Another consequence is that it skews data in the MLS which makes the reports that other realtors and appraisers rely on less accurate. Garbage in, garbage out.
Including the basement square footage in the GLA also leads to inaccurate list pricing. Many times, when the market value is less than the contract price, this is a big factor that contributes to the situation. Often times, the list price in these cases is determined with the false premise that the home is larger than it is. An appraiser will physically measure the home and based the appraisal on their more accurate GLA measurements.

Here’s a sobering thought. What if you qualify for a PIW (Property Inspection Waiver) and you decide not to have the appraisal completed? You could be paying for two basements! So, if you qualify for a PIW, it would be wise to still have an appraisal completed. Or at a minimum, hire an appraiser to measure the home and let you know what the real gross living area is. You’ll be glad you did! It would also be wise for real estate agents to hire an appraiser to measure the home they are going to list. The way the legal landscape is developing due to, from here on out, the real estate agent might be at risk of being sued if they are basing their listing price on a square footage that is inaccurate. I would encourage you to listen to the pod case “The Great Transformation with Peter Christensen!!!” with the Voice of Appraisal with Phil CrawfordI have provided the link below.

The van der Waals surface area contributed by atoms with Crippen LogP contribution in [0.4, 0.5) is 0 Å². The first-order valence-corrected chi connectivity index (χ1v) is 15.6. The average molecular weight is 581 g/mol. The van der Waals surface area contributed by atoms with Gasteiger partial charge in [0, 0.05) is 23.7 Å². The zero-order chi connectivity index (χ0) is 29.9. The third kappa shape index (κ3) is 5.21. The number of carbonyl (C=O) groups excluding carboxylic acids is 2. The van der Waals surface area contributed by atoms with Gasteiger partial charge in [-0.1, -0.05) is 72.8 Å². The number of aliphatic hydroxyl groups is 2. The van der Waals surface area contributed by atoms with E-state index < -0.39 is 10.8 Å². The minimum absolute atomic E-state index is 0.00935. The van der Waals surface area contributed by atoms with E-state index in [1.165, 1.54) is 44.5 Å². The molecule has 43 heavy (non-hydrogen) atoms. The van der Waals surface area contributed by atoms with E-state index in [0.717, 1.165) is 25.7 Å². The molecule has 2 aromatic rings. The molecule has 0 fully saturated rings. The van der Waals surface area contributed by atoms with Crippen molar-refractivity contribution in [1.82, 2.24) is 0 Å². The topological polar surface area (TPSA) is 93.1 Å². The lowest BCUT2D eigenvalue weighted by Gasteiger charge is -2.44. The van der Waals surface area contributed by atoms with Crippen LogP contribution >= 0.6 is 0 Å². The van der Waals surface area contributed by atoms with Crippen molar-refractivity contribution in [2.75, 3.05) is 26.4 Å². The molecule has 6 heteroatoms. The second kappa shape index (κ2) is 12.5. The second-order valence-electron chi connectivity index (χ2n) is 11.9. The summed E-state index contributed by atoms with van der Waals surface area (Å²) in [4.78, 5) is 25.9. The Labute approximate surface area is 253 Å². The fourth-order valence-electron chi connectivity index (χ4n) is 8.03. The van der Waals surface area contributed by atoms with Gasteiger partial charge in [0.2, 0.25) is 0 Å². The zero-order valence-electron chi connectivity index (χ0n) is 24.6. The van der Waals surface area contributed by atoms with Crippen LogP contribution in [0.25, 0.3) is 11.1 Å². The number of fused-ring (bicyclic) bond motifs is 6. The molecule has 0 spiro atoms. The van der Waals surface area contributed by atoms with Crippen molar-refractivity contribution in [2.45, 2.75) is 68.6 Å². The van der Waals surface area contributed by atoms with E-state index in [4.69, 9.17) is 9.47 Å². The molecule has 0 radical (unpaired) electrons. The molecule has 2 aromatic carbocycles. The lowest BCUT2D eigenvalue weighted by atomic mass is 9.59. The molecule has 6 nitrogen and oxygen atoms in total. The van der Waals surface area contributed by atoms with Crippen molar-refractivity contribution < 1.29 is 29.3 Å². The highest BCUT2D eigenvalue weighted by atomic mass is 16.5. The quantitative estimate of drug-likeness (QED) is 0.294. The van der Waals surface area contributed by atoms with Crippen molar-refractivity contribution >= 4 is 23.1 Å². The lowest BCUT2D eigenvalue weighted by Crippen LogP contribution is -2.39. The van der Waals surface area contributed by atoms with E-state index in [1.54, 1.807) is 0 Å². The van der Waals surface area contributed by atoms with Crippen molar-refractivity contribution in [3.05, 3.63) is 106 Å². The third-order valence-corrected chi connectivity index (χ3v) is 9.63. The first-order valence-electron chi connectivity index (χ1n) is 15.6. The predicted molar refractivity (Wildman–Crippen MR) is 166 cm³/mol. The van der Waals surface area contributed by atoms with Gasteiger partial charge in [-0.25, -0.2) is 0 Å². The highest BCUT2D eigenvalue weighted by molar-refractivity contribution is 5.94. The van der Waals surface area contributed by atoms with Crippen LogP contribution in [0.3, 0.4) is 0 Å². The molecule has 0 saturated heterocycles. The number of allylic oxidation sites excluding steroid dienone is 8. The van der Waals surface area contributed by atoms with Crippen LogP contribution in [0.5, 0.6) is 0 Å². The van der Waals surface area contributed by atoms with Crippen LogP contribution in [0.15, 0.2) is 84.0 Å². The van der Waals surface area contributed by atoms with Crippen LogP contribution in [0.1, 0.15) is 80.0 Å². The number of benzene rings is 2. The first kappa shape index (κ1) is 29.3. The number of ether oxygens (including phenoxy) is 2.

When it comes to reporting the GLA inaccurately, there’s really no upside.
In the end it just wastes everybody’s time and, even worse, can lead to consumers paying more than market value and real estate agents being sued for misrepresentation! Buyers beware!

Thank you for reading my article! If you enjoyed it, please subscribe to our blog. It is free and I will not add you to any advertisement lists. Next week I will have my first ever market update. I hope you will stay tuned!

Over the next couple of months, in addition to publishing new articles, I will be updating and posting some of my older articles, like this one, on my this new site.


Here are some other blogs and podcasts that I recently enjoyed. I hope that you will also!

Flopping The Housing Market – Housing Notes by Jonathan Miller